Bart looked at the next figure, six per cent. There were two boxes. "Six per cent," he said, "equals six over 100." He paused again. "Equals three over 50!"



He wrote it down:


6% = 6
-
100
= 3
-
50


"Pretty good!" said Miss Walker.



"Yes," agreed Bart. "I'd never have believed, half an hour ago, that I could tell you three fiftieths was equal to six per cent!"



"It's always easier once you know what you're doing," replied Miss Walker. "See how you get on with the next four."



Bart looked at the next line. Seven per cent had only one box next to it. "Seven per cent," he said, "equals seven over 100." He wrote it down.


7% = 7
-
100


The next line had three boxes again. Bart chewed the top of his pencil, and thought for a while. "Eight per cent," he said, "equals eight over 100. Eight over 100 equals four over 50." He stopped for a moment, then said, "Four over 50 equals two over 25!"



Miss Walker nodded.



Bart wrote it down:


8% = 8
-
100
= 4
-
50
= 2
-
25


Nine per cent had only one box by it. Bart barely hesitated before writing in, confidently, nine over 100.


9% = 9
-
100


He smiled widely. "Only one left!" He looked at the last line. There were three boxes. He wrote down, slowly, 10% equals 10 over 100. Then he said, "If I divide top and bottom by two, I get 5 over 50. I can then divide top and bottom by 5 so I get 1 over 10." He wrote it down.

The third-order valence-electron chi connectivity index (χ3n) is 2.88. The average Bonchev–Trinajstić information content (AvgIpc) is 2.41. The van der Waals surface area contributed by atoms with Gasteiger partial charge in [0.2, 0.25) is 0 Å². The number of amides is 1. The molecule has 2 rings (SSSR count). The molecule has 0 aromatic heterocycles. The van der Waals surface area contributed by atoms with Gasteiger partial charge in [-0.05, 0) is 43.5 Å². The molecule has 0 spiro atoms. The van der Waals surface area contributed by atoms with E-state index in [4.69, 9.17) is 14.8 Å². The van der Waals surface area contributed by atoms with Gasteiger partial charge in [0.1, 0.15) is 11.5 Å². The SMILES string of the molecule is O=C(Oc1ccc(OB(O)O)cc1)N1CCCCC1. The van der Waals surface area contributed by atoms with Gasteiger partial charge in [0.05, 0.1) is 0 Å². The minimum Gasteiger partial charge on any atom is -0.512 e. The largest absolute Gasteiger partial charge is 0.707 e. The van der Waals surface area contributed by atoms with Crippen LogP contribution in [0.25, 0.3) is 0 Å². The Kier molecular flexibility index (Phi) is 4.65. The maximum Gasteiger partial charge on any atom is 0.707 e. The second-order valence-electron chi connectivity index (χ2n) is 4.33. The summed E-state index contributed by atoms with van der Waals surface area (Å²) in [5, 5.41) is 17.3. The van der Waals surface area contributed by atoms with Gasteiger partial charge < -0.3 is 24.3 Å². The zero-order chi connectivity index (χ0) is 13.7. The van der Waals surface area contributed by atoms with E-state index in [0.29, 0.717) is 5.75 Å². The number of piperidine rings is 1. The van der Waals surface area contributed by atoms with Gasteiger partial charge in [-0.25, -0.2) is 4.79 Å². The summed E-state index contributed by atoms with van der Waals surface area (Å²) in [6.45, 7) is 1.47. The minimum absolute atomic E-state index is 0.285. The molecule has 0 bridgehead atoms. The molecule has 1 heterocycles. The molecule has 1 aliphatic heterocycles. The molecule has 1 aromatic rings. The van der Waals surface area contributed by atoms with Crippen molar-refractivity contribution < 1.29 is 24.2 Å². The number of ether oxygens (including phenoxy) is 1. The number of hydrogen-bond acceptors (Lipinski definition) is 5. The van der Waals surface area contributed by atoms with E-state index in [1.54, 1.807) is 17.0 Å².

10% = 10
-
100
= 5
-
50
= 1
-
10


He looked at Miss Walker. "I could have done that another way, couldn't I? 10% equals ten over 100. If I divide top and bottom by 5, that gives 2 over 20 - and then dividing top and bottom by 2 gives 1 over 10." He wrote it down, underneath the others.


10% = 10
-
100
= 2
-
20
= 1
-
10


"Yes," said Miss Walker.



"Does it matter which way I go first?" asked Bart.



"No, not really," said Miss Walker, "so long as you show how you got to your final answer! You see, Bart, often there are different ways which are equally correct. A third way, which we haven't looked at yet, is that you could have divided the fraction in the first box, top and bottom, by *ten*. So you could have gone straight from ten over 100 to one over 10!" She wrote it down.


10% = 10
-
100
= 1
-
10



"Hmmm," said Bart. "So there are three ways of getting there, but only one correct answer? How do I know which method to choose, then?"



"It doesn't entirely matter," said Miss Walker. "Whilst it's possibly 'quicker' to divide by 10 straight away, when you're looking to simplify a fraction, you might not always notice that a larger number will divide without any remainder into both top and bottom. So if you start with the little numbers, like 2, 3 or 5, and you find something that "works", that's as good a place to start as any."